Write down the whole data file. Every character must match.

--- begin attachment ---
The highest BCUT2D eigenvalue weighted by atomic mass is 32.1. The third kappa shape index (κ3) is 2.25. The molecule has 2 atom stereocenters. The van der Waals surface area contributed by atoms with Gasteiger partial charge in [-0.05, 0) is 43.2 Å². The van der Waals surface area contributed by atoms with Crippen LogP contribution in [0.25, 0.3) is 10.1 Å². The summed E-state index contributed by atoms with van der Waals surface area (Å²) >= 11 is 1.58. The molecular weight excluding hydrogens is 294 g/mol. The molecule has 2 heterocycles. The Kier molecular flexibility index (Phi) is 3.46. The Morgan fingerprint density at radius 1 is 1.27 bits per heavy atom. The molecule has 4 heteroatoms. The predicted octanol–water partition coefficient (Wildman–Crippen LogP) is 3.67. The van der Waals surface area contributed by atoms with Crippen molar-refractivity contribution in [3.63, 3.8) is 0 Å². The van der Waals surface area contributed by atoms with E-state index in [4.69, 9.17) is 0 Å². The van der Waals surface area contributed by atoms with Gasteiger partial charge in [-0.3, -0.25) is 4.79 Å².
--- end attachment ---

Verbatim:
The highest BCUT2D eigenvalue weighted by atomic mass is 32.1. The third kappa shape index (κ3) is 2.25. The molecule has 2 atom stereocenters. The van der Waals surface area contributed by atoms with Gasteiger partial charge in [-0.05, 0) is 43.2 Å². The van der Waals surface area contributed by atoms with Crippen LogP contribution in [0.25, 0.3) is 10.1 Å². The summed E-state index contributed by atoms with van der Waals surface area (Å²) >= 11 is 1.58. The molecular weight excluding hydrogens is 294 g/mol. The molecule has 2 heterocycles. The Kier molecular flexibility index (Phi) is 3.46. The Morgan fingerprint density at radius 1 is 1.27 bits per heavy atom. The molecule has 4 heteroatoms. The predicted octanol–water partition coefficient (Wildman–Crippen LogP) is 3.67. The van der Waals surface area contributed by atoms with Crippen molar-refractivity contribution in [3.63, 3.8) is 0 Å². The van der Waals surface area contributed by atoms with E-state index in [4.69, 9.17) is 0 Å². The van der Waals surface area contributed by atoms with Gasteiger partial charge in [-0.3, -0.25) is 4.79 Å².